A review of the evolving landscape between the consumer Internet and men’s health

Adithya Balasubramanian, Justin Yu, Ashwin Srivatsav, Aaron Spitz, Michael L. Eisenberg, Nannan Thirumavalavan, J. Abram McBride, Larry I. Lipshultz, Alexander W. Pastuszak

Abstract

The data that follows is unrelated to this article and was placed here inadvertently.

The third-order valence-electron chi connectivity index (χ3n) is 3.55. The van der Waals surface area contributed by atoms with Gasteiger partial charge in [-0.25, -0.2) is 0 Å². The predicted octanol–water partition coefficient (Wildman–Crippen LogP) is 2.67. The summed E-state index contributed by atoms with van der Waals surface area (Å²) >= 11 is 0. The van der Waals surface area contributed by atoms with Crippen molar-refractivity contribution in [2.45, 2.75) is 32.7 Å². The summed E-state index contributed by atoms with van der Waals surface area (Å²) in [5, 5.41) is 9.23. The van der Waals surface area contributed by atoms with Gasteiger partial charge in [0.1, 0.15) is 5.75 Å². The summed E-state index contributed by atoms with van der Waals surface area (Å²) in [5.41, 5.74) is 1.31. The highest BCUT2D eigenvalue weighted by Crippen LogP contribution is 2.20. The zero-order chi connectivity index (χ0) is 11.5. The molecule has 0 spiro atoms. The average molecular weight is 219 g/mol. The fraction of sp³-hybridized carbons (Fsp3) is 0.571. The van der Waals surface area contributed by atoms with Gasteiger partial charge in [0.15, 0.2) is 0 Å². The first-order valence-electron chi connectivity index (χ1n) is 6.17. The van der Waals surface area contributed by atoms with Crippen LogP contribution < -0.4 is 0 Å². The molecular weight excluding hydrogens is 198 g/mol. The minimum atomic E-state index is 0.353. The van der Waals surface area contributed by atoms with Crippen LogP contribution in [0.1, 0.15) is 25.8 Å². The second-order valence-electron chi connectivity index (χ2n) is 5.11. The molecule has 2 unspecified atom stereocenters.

Internet adoption continues to increase as broadband access and mobile connectivity penetrate developing global markets. Alongside increasing adoption, the Internet continues to evolve and usher in new modes of user interaction. Social media and search engines have facilitated the emergence of the participatory web, in which users are able to contribute content, form online communities, and disseminate information. This participatory web is reshaping the patient-physician relationship as patients are able to search for medical information, directly engage with healthcare practitioners through social media, and make therapeutic decisions via online marketplaces. The ability for patients to self-diagnose and self-treat is highly relevant to andrology, given that men have a baseline reluctance to visit healthcare providers. Furthermore, men’s health issues such as erectile dysfunction and male infertility are stigmatized, with men turning to the Internet for guidance. The focus of this review is to survey the academic literature that evaluates the quality of online content for four common men’s health conditions: hypogonadism, male infertility, erectile dysfunction, and Peyronie’s disease.